There’s been more than 60 calls, including three calls the President had with Prime Minister Netanyahu.  And our team is actively engaged today as well.
Q    What explains the change in — change in tactic?  Because, obviously, the White House did not think there was value in supporting the ceasefire publicly before, but now you’re doing that.
MS. PSAKI:  I would say: We don’t see it that way; we see it as an ongoing, behind-the-scenes discussion with our partners in Israel, with our part- — or Palestinian leaders, with leaders in the region about how we can bring an end to the conflict. 
We also fully recognize it is up to the parties involved to bring an end to the conflict.  And our objective is do — every statement we make, every action we take, everything we sign on to is going to have that objective in mind.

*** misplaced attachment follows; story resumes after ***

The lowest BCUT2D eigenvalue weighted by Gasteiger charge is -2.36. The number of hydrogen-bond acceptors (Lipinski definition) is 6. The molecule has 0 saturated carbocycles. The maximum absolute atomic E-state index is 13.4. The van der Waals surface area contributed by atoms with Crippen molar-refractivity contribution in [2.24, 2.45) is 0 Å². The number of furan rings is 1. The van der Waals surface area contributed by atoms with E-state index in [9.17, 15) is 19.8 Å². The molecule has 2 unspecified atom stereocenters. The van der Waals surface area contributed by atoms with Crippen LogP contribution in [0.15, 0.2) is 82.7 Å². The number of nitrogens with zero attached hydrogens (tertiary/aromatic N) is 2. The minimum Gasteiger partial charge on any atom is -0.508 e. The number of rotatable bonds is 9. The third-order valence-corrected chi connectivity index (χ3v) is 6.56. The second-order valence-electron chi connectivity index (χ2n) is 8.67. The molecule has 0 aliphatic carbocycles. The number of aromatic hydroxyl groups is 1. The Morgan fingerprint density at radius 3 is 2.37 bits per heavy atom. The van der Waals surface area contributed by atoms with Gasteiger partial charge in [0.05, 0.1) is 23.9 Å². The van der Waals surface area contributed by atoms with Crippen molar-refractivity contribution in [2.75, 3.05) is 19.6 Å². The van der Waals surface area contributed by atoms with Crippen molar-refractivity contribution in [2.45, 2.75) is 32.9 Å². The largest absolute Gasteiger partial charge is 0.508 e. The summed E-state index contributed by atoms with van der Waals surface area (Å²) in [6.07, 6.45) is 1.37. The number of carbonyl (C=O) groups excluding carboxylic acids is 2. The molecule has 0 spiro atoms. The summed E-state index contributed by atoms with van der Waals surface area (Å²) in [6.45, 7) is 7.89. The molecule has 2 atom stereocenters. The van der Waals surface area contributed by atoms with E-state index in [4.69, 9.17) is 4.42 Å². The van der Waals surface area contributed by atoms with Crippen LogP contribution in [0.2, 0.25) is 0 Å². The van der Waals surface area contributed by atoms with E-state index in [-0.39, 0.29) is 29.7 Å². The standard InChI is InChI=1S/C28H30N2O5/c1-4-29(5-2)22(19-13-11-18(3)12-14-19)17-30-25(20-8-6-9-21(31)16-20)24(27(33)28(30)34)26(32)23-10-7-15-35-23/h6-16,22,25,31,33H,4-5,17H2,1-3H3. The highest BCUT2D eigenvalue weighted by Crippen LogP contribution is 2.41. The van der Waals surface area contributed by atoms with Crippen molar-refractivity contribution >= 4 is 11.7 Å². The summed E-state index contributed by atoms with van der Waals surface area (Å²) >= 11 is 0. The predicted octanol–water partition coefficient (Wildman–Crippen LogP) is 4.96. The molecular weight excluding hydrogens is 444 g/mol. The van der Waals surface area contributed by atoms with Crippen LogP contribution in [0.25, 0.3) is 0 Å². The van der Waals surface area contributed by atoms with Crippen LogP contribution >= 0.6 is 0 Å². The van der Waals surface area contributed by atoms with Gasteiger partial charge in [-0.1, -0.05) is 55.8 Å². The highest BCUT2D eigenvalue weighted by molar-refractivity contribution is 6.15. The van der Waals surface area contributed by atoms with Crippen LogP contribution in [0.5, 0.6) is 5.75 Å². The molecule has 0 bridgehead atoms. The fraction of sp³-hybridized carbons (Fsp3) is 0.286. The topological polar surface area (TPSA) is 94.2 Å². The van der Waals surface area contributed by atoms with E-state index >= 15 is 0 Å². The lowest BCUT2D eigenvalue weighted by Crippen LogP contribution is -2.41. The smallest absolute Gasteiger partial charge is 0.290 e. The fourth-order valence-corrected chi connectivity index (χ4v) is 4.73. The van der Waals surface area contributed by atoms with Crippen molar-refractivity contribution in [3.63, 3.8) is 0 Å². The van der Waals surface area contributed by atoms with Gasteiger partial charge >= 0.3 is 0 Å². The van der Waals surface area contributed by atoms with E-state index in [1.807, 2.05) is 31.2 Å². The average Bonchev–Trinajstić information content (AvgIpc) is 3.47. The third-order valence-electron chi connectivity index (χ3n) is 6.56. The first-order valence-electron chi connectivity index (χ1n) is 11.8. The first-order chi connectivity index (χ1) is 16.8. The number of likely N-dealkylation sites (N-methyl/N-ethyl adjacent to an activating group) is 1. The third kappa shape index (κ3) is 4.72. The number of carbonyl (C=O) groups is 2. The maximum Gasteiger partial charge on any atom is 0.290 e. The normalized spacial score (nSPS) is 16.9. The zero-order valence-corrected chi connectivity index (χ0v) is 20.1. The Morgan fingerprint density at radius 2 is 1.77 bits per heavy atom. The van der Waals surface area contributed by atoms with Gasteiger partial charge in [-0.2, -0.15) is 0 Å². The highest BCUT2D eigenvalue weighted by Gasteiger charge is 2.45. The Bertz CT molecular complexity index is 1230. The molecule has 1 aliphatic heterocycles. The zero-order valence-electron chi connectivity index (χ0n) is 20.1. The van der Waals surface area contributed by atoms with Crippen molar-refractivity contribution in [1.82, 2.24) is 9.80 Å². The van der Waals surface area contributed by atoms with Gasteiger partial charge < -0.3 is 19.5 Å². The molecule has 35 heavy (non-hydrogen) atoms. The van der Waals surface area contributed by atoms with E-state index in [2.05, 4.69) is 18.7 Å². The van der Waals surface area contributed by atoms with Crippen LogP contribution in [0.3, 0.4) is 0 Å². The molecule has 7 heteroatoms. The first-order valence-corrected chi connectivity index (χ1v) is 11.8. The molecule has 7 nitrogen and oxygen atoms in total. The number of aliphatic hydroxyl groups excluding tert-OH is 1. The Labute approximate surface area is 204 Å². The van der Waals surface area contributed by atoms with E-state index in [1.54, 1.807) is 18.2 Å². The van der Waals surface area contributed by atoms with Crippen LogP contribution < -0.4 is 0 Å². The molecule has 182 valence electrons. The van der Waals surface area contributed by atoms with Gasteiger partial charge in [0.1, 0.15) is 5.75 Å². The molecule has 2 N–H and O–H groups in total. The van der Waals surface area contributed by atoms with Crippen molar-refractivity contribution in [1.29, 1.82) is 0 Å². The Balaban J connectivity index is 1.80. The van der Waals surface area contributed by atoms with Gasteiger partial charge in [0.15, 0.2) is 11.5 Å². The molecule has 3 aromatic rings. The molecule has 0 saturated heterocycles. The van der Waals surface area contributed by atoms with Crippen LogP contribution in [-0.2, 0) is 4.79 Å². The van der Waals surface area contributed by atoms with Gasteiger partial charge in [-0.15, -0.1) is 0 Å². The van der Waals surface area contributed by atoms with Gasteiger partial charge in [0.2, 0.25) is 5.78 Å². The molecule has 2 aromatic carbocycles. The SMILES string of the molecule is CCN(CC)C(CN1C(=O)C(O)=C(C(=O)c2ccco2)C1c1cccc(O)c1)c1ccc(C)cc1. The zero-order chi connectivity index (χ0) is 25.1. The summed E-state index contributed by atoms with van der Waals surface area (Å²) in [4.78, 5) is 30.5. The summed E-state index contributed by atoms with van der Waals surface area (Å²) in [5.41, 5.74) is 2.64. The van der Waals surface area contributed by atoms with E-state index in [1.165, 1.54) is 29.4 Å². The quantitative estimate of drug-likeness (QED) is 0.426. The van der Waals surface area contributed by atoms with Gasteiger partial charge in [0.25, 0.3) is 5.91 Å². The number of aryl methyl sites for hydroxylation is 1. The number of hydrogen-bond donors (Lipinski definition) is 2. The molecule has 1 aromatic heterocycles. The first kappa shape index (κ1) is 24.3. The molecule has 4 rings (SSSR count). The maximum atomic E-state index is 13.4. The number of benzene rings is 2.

Q    Jen, if the President does support a ceasefire, then why is the United States not supporting — why is it blocking a U.N. Security Council resolution calling for an end to the fighting?
MS. PSAKI:  Darlene, that’s an excellent question.  I will say that, again, our role in this conflict is to ensure that every conversation we’re having, every statement we support, every action we take is toward the end goal of ending the violence on the ground, to ending the suffering of the Israeli and Palestinian people.  We’re not going to take actions or steps that we think would hinder that effort. 
Q    Do you think the resolution would hinder that effort then?
MS. PSAKI:  Again, I would say: We make every decision about everything we sign on to, every statement we make, every call we do with that objective in mind.